And although it’s true that snags can provide habitat for many species, entire ecosystems can collapse when too many trees are lost. After all, trees are good neighbors and provide vital services like soil stabilization, water absorption and release, help with air filtration, provide shade and shelter, are a source of food, assist with carbon sequestration, and so much more.

Trees are fascinating forms of life, and a closer inspection only confirms that fact. Want to help trees and nature? Plant a tree today!

Plant Trees Where They're Needed Most
Plant Trees Where They're Needed Most
Plant Trees Where They're Needed Most
Plant Trees Where They're Needed Most
Plant Trees Where They're Needed Most
Plant Trees Where They're Needed Most
Plant Trees Where They're Needed Most
Plant Trees Where They're Needed Most
Plant Trees Where They're Needed Most
Plant Trees Where They're Needed Most
Plant Trees Where They're Needed Most
Plant Trees Where They're Needed Most
Plant Trees Where They're Needed Most
Plant Trees Where They're Needed Most

Plant Trees Where They're Needed Most

As the need for reforestation is global and ever-changing, we feature where trees are most needed now. Today, we're raising funds to jumpstart forest fire recovery in British Columbia. Learn more

With your help, we will:

  • Restore landscapes damaged by a historic season of wildfires
  • Create habitat for iconic biodiversity like the moose and grizzly bear
  • Support old-growth management areas to maintain complex ecosystems
  • This reforestation initiative is helping to restore the landscape in British Columbia after the Hanceville fire burned over 590,000 acres in 2017 and natural regeneration has not occurred. The fire has impacted the forest, soils, riparian ecosystems, wildlife, and water quality. Local indigenous communities have seen their ability to hunt and gather food drastically altered. But your support will go a long way! The goal of planting trees here is to not only re-establish a healthy forest, but also to plant species that will be resilient in the face of climate change. Thank you so much for your support of healthy forests! 🌲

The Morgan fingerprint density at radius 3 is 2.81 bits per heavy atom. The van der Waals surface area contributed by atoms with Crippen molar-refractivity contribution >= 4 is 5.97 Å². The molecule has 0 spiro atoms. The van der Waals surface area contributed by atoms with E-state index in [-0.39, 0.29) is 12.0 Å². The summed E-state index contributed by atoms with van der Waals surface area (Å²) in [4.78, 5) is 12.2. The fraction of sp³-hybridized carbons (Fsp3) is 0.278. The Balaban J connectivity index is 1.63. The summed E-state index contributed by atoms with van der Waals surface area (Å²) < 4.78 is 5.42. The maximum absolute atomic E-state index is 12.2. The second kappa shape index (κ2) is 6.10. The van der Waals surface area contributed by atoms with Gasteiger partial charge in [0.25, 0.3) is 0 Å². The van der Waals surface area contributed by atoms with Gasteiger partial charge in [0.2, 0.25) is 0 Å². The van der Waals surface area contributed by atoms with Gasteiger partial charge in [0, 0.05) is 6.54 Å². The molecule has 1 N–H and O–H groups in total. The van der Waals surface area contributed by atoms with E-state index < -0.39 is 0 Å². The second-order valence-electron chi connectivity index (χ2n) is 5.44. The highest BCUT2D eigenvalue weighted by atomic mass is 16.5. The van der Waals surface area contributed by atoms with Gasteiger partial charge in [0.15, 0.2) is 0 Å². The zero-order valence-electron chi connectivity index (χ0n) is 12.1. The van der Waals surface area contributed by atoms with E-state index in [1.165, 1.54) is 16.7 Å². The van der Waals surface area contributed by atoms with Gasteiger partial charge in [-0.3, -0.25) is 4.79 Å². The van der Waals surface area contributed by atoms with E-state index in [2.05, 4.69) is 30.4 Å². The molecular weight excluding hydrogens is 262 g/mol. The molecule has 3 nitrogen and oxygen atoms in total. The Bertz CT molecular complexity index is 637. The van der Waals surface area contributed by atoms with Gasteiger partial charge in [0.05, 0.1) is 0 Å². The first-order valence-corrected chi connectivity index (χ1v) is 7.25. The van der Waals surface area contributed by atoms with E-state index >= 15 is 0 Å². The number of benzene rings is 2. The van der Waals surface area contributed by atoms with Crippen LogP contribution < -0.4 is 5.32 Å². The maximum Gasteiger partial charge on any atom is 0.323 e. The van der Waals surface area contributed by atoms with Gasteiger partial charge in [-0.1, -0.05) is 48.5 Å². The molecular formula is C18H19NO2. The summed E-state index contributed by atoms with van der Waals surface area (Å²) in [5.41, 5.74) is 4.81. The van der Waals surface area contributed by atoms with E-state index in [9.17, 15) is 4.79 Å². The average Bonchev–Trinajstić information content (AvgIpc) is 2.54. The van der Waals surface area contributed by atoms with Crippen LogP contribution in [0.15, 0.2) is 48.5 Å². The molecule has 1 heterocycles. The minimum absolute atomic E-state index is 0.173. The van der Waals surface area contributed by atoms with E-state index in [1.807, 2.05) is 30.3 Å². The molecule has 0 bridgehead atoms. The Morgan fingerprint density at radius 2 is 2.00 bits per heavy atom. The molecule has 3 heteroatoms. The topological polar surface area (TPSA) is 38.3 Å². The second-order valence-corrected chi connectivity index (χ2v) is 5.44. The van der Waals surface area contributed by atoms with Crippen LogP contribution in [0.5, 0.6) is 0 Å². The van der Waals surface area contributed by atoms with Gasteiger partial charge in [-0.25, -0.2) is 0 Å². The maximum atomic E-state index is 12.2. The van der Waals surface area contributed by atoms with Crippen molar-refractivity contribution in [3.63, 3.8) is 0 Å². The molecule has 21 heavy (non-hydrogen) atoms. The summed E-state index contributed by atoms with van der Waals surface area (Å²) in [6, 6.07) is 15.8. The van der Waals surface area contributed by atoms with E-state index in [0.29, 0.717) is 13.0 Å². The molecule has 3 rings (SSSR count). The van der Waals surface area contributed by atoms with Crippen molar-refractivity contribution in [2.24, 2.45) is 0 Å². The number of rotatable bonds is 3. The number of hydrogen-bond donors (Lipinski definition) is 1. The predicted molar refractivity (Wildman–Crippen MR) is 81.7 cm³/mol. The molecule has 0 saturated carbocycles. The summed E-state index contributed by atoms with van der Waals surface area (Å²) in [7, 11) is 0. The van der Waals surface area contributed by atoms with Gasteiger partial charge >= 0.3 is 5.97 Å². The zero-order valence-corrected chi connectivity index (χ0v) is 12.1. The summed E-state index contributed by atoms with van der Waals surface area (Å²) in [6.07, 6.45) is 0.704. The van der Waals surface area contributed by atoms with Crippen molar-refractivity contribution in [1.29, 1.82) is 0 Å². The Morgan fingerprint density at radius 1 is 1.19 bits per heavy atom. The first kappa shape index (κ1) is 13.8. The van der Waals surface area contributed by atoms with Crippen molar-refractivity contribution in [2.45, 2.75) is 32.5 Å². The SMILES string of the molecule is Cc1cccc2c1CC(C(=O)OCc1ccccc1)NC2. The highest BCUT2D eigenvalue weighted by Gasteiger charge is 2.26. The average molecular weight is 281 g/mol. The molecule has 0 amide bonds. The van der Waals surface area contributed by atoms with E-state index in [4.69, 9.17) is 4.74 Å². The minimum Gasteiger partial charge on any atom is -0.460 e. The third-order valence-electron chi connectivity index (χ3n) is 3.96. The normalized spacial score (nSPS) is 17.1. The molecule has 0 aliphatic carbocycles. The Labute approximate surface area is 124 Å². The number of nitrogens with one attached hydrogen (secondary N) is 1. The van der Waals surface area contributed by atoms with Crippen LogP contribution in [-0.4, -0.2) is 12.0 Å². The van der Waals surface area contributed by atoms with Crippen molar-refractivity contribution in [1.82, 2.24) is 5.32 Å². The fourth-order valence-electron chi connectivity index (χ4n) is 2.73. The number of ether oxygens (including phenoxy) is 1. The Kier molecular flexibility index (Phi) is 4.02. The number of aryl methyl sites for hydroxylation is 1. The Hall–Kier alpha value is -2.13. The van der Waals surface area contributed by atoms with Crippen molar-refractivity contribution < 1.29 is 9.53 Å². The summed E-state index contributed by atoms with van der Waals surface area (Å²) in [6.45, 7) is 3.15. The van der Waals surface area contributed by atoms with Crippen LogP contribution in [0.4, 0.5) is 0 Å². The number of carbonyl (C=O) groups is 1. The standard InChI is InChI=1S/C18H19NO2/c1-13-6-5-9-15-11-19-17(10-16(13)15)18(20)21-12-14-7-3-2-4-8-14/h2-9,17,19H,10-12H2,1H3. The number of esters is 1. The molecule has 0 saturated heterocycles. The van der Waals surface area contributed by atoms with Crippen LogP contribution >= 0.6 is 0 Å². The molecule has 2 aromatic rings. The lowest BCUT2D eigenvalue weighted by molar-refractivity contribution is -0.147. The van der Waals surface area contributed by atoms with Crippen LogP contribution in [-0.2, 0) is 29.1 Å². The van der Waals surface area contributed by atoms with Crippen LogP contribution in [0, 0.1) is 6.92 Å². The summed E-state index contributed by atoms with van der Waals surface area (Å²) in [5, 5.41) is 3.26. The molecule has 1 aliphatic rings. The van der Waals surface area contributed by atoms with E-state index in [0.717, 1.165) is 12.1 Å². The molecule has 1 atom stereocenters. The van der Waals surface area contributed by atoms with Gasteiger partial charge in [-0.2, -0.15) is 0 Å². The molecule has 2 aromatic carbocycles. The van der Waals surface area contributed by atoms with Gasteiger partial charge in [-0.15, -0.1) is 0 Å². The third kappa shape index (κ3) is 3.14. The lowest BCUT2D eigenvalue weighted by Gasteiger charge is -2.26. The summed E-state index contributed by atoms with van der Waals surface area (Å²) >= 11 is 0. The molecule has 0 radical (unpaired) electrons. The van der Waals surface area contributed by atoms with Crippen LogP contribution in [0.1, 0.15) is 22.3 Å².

• Planting trees will catalyze the process of returning the area to a forested state. Newly planted trees will begin the process of sequestering atmospheric carbon, and over time improve the hydrological benefits of the forest. The ecosystems that have been greatly simplified by extreme fire conditions will once again become complex ecosystems, This project will also create habitat for many local wildlife species including mule deer, moose, black and grizzly bear, wolves, sandhill cranes, various raptors, songbirds, and small mammals.
  • A personalized tree certificate (see gallery) to say thanks for your donation. We'll also send you updates about this project, so you can track the impact your trees are having on the community and environment.
  • B.C.'s rich forest diversity includes more than 40 different species of native trees, with some of Canada’s most interesting and valuable tree species. In this project, we made efforts to maximize species diversity, including the following species: Douglas-fir, lodgepole pine, hybrid spruce, ponderosa pine, trembling aspen.